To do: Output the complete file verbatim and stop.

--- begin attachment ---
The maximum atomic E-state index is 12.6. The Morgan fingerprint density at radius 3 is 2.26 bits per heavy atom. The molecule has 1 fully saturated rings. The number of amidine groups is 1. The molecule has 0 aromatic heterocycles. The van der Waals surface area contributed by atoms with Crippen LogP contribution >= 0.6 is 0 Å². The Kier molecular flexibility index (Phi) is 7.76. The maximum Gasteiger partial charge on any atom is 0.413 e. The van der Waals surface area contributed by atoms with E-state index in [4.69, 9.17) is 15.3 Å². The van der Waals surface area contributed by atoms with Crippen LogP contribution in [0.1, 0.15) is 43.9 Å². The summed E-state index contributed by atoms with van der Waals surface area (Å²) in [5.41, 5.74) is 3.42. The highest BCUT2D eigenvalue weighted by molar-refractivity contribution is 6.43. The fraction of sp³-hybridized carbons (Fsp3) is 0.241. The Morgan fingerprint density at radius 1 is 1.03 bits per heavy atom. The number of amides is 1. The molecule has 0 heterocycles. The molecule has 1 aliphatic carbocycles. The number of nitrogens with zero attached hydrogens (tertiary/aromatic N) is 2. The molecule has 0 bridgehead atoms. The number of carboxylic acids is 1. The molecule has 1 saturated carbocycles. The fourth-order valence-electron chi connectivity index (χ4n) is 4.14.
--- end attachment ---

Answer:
The maximum atomic E-state index is 12.6. The Morgan fingerprint density at radius 3 is 2.26 bits per heavy atom. The molecule has 1 fully saturated rings. The number of amidine groups is 1. The molecule has 0 aromatic heterocycles. The van der Waals surface area contributed by atoms with Crippen LogP contribution >= 0.6 is 0 Å². The Kier molecular flexibility index (Phi) is 7.76. The maximum Gasteiger partial charge on any atom is 0.413 e. The van der Waals surface area contributed by atoms with E-state index in [4.69, 9.17) is 15.3 Å². The van der Waals surface area contributed by atoms with Crippen LogP contribution in [0.1, 0.15) is 43.9 Å². The summed E-state index contributed by atoms with van der Waals surface area (Å²) in [5.41, 5.74) is 3.42. The highest BCUT2D eigenvalue weighted by molar-refractivity contribution is 6.43. The fraction of sp³-hybridized carbons (Fsp3) is 0.241. The Morgan fingerprint density at radius 1 is 1.03 bits per heavy atom. The number of amides is 1. The molecule has 0 heterocycles. The molecule has 1 aliphatic carbocycles. The number of nitrogens with zero attached hydrogens (tertiary/aromatic N) is 2. The molecule has 0 bridgehead atoms. The number of carboxylic acids is 1. The molecule has 1 saturated carbocycles. The fourth-order valence-electron chi connectivity index (χ4n) is 4.14.